Road Test: Skoda Octavia
Sharper styling and upgraded technology keep the Octavia a cut above, says Alex Grant.
SECTOR Lower Medium PRICE €19,000-€35,000 FUEL 4.7-6.8l/100km CO2 106-158g/km
The Octavia might not have been Skoda’s first launch under Volkswagen Group ownership, but it’s been transformative for the brand. Based on Golf mechanical parts and with the material quality to match, its high value, functionality and durability has found it more than five million homes in 100 countries since 1996. And it’s still setting touch standards for the competition.
In part, that’s because it straddles two key fleet segments. The Octavia is larger than a Golf, but smaller than a Passat, on an unusually long wheelbase for what’s technically a C-segment car. In turn, it’s enabled Skoda to compete with class-above interior and load space, at class-below prices – it’s very difficult to argue with for businesses with a job need.
Mid-life updates speak volumes about weaker points of the launch cars, and the Octavia hasn’t had to evolve much to remain competitive. For the most part, it’s a visual upgrade – quad-lamp headlights which flow into a wider grille, and LED light units at the back mean it’s become a more distinctive car than the 2013 model, which had a hint of turn-of-Millennium Audi A4.
The line-up itself has hardly changed; for fleets, there are 1.6 and 2.0-litre diesel engines at 115hp and 150hp respectively, and equally noteworthy petrol engines with the same power output and near-identical CO2 emissions. For those with more flexibility in terms of company car choice, the range reaches up to the luxury-focused Laurin & Klement, and petrol and diesel versions of the sporty vRS and off-road Scout. There is no economy-tuned Greenline version, but DSG is available across the range.
It’s also been an opportunity to update the technology on board. An 8-inch glass-fronted touchscreen is standard equipment, while a 9.2-inch display is fitted higher up the range. Both are operated via the same pinch and swipe inputs as a smartphone, and include Android Auto and Apple CarPlay, which means all Octavias have some form of satellite navigation even without adding the optional built-in system. It’s easy to operate, quick to respond, and data-connected versions include live weather, traffic and parking information.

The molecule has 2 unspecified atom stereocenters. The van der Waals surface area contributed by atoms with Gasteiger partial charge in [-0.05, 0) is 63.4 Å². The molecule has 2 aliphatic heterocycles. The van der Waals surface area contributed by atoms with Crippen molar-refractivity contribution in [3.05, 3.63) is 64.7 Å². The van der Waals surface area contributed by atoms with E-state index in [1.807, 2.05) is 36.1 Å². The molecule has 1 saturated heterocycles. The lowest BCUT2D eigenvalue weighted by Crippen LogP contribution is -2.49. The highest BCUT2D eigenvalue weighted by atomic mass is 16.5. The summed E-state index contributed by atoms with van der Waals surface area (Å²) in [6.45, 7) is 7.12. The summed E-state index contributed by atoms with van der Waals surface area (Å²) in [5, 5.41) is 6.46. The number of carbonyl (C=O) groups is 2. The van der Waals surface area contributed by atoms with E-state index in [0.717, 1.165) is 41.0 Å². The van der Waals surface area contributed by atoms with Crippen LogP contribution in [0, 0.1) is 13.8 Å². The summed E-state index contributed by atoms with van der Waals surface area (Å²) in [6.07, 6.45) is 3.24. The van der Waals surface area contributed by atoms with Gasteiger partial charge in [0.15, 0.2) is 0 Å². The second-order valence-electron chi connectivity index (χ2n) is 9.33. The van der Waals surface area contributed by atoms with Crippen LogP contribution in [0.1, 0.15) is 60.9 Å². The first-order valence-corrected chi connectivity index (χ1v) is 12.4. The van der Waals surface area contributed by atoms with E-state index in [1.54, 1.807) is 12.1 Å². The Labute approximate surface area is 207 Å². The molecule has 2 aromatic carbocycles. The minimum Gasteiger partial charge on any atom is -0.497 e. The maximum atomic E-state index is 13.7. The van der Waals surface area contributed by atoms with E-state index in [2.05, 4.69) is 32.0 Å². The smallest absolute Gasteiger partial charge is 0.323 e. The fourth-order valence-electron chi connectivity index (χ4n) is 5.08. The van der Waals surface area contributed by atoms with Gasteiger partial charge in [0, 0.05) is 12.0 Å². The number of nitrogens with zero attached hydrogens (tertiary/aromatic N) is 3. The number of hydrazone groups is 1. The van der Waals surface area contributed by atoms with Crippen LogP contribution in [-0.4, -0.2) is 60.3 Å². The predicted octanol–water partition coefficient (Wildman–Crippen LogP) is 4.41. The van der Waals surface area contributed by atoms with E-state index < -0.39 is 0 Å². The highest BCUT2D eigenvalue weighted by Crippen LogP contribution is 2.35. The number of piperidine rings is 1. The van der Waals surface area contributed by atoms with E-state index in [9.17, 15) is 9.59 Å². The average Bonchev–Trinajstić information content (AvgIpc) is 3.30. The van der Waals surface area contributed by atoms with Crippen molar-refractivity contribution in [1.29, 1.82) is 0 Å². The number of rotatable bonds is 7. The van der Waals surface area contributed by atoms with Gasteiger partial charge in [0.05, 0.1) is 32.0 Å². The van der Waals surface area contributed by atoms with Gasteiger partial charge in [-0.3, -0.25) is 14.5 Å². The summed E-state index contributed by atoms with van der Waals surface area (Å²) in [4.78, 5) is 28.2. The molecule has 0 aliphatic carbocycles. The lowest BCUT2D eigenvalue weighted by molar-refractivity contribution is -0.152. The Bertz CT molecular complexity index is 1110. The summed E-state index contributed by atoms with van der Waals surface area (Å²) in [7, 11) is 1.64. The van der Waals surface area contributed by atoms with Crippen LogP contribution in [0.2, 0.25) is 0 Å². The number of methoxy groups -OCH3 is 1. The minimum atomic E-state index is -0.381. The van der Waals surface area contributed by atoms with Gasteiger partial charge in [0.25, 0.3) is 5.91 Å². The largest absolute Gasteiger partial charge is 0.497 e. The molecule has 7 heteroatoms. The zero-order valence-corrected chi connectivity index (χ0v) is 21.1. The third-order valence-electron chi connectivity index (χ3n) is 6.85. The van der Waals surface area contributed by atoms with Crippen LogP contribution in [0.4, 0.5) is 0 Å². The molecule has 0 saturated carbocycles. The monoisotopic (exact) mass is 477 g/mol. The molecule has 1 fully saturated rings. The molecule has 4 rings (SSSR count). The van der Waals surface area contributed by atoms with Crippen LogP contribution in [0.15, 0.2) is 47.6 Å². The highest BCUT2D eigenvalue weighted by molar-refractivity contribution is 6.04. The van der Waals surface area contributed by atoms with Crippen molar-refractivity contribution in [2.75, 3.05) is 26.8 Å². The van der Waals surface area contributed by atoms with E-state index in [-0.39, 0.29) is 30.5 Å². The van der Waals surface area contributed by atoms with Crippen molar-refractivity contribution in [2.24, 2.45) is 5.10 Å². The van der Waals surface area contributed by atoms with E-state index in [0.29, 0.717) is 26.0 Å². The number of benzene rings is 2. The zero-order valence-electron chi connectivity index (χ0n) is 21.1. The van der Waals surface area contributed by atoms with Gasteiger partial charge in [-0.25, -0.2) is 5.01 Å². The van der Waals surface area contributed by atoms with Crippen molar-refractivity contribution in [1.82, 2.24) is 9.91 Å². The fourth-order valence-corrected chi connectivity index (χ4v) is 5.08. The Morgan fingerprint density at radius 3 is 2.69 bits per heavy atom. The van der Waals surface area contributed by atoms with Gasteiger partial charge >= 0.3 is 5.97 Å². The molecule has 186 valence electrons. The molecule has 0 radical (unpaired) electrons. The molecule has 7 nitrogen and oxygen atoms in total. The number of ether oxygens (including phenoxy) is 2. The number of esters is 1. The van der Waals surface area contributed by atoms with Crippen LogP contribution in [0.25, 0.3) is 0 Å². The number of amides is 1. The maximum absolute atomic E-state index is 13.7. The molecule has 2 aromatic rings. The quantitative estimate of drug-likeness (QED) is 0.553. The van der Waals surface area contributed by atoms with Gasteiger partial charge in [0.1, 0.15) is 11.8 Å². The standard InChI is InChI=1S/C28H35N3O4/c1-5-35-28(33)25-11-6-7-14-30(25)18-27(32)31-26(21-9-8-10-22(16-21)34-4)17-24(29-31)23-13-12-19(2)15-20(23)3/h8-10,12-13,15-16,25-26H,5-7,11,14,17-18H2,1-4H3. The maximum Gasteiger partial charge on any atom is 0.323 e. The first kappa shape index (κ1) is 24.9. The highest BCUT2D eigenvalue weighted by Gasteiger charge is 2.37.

So the Octavia feels even more like a full-size family car than ever. It’s quiet at high speed, and rides and handles with the confidence of something bigger. Rear legroom is generous and the cabin feels solidly built, if a little lacking in the satin silver embellishments that come with a Golf price tag. Boot volume in either variant is bigger than the equivalent Opel Insignia, and the wagon’s easily extended load area, with under-floor storage for the tonneau cover, makes it easy to accommodate bulky items when needed.
Skoda might once have looked like an outsider in this segment, but successive generations of the Octavia have put it at the forefront in fleet, and made it a familiar workhorse for businesses all over the world. From job-need drivers seeking load-hauling flexibility, to those with the choice to opt into one of its faster or more luxurious variants, it’s a solution for a broad range of needs.
What we think
A light refresh for an already very capable car, but new technology and more distinctive styling mean it’s got all the right ingredients to bolster its already wide appeal.